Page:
State Sens. Lena Taylor and Tim Carpenter represent areas of Milwaukee with large minority populations.
When State Sens. Lena Taylor and Tim Carpenter, both Milwaukee Democrats, thought they finally had their time to talk during Wednesday’s historic virtual Senate session, they quickly discovered it would be the opposite.
Even though Taylor and Carpenter had previously requested time to talk, Senate President Roger Roth, R-Appleton, promptly muted them as they tried to speak during roll-call voting on the COVID-19 relief bill. Then Roth skipped them over in voting after they — both still muted — did not immediately give answers.
The bill, which will waive the one-week waiting period for unemployment benefits but will also make it more difficult for a limited number of essential employees to get workers comp, passed 31-0 (there are 33 state Senators). Gov. Tony Evers signed it that afternoon, but Carpenter and Taylor remained furious.
“When I go back in session (after the pandemic), there’s going to be hell to pay,” Carpenter told UpNorthNews in a phone call. “It’s just absolutely, completely unacceptable.”
Both Carpenter and Taylor said they tried contacting Roth after the session ended, but he had not returned their calls. Neither said they think he will get back to them. Roth and his office did not immediately respond to a request for comment.
“What I experienced today, when we should be locking arms, working together, they could have at least turned to me and said, ‘Senator, what can we do to help? What do you see down there?’” Taylor said, her voice trailing off in anger.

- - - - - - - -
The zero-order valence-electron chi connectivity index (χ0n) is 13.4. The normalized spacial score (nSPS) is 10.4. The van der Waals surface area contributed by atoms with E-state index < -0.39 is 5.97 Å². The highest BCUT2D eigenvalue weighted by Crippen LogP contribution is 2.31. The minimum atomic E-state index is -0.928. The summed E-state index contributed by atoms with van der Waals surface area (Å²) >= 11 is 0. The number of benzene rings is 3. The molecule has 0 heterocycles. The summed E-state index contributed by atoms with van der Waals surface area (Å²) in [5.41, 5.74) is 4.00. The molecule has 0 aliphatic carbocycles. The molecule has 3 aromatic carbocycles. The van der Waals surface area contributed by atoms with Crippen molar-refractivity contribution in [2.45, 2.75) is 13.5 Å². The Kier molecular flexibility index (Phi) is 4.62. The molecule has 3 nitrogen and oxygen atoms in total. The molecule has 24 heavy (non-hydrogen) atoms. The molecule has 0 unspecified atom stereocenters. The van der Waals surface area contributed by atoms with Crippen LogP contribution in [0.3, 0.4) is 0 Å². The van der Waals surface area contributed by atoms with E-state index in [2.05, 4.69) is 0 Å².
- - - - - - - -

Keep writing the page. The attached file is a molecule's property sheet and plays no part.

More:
Taylor represents Milwaukee’s north side, where coronavirus is ripping through the black community rapidly. Carpenter represents the south side, which has a large Latino population.
“It’s not pretend for me,” Taylor said after listing several people she personally knows who have been infected with the virus. She said if she had been allowed to speak, she would have pleaded with Republican Senators to consider helping out Milwaukee’s inner-city more.
Carpenter also tried to attend the session in-person while wearing gloves and a mask, but he was not let in due to concerns over spreading coronavirus — something that smacked of hypocrisy to him after Republicans forced voters to the polls last week in the middle of a pandemic.
“They’re complete cowards if they think they can tell hundreds of thousands of voters that they have to go out to vote, but when it becomes time for state Senators, they think they have the privilege that they can be above everybody else,” Carpenter said.
Carpenter said he is considering bringing forth a lawsuit to avoid letting Roth’s actions become precedent if another virtual Senate session is ever held.
“I refuse to allow them to do this,” he said.
It is unclear if Carpenter and Taylor will be able to officially enter votes after the fact, but both said they would have voted for the bill.
Democrats have already said the bill does not go far enough or give Gov. Tony Evers enough emergency authority, and expressed hope that Republicans will let the Legislature reconvene to take up more bills as needed.